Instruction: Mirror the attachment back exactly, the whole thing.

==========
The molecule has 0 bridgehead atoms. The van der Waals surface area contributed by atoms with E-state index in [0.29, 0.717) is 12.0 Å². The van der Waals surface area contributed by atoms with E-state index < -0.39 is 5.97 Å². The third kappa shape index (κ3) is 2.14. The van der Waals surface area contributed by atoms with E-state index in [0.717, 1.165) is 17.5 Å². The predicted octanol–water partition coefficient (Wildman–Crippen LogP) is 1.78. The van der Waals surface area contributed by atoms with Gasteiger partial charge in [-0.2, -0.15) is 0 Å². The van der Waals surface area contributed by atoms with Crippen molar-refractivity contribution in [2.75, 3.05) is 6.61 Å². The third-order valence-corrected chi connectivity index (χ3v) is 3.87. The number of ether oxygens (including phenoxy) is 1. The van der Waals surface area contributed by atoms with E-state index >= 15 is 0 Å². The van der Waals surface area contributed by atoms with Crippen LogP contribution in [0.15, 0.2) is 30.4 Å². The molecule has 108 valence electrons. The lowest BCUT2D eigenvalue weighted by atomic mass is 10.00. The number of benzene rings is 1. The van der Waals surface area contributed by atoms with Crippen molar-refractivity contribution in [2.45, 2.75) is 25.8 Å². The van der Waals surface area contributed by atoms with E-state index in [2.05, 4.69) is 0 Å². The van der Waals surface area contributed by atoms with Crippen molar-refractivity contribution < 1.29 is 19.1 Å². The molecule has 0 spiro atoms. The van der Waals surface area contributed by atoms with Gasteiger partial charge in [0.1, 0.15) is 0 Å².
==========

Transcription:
The molecule has 0 bridgehead atoms. The van der Waals surface area contributed by atoms with E-state index in [0.29, 0.717) is 12.0 Å². The van der Waals surface area contributed by atoms with E-state index < -0.39 is 5.97 Å². The third kappa shape index (κ3) is 2.14. The van der Waals surface area contributed by atoms with E-state index in [0.717, 1.165) is 17.5 Å². The predicted octanol–water partition coefficient (Wildman–Crippen LogP) is 1.78. The van der Waals surface area contributed by atoms with Gasteiger partial charge in [-0.2, -0.15) is 0 Å². The van der Waals surface area contributed by atoms with Crippen molar-refractivity contribution in [2.75, 3.05) is 6.61 Å². The third-order valence-corrected chi connectivity index (χ3v) is 3.87. The number of ether oxygens (including phenoxy) is 1. The van der Waals surface area contributed by atoms with E-state index >= 15 is 0 Å². The van der Waals surface area contributed by atoms with Crippen LogP contribution in [0.15, 0.2) is 30.4 Å². The molecule has 108 valence electrons. The lowest BCUT2D eigenvalue weighted by atomic mass is 10.00. The number of benzene rings is 1. The van der Waals surface area contributed by atoms with Crippen molar-refractivity contribution in [2.45, 2.75) is 25.8 Å². The van der Waals surface area contributed by atoms with E-state index in [2.05, 4.69) is 0 Å². The van der Waals surface area contributed by atoms with Crippen molar-refractivity contribution < 1.29 is 19.1 Å². The molecule has 0 spiro atoms. The van der Waals surface area contributed by atoms with Gasteiger partial charge in [0.1, 0.15) is 0 Å².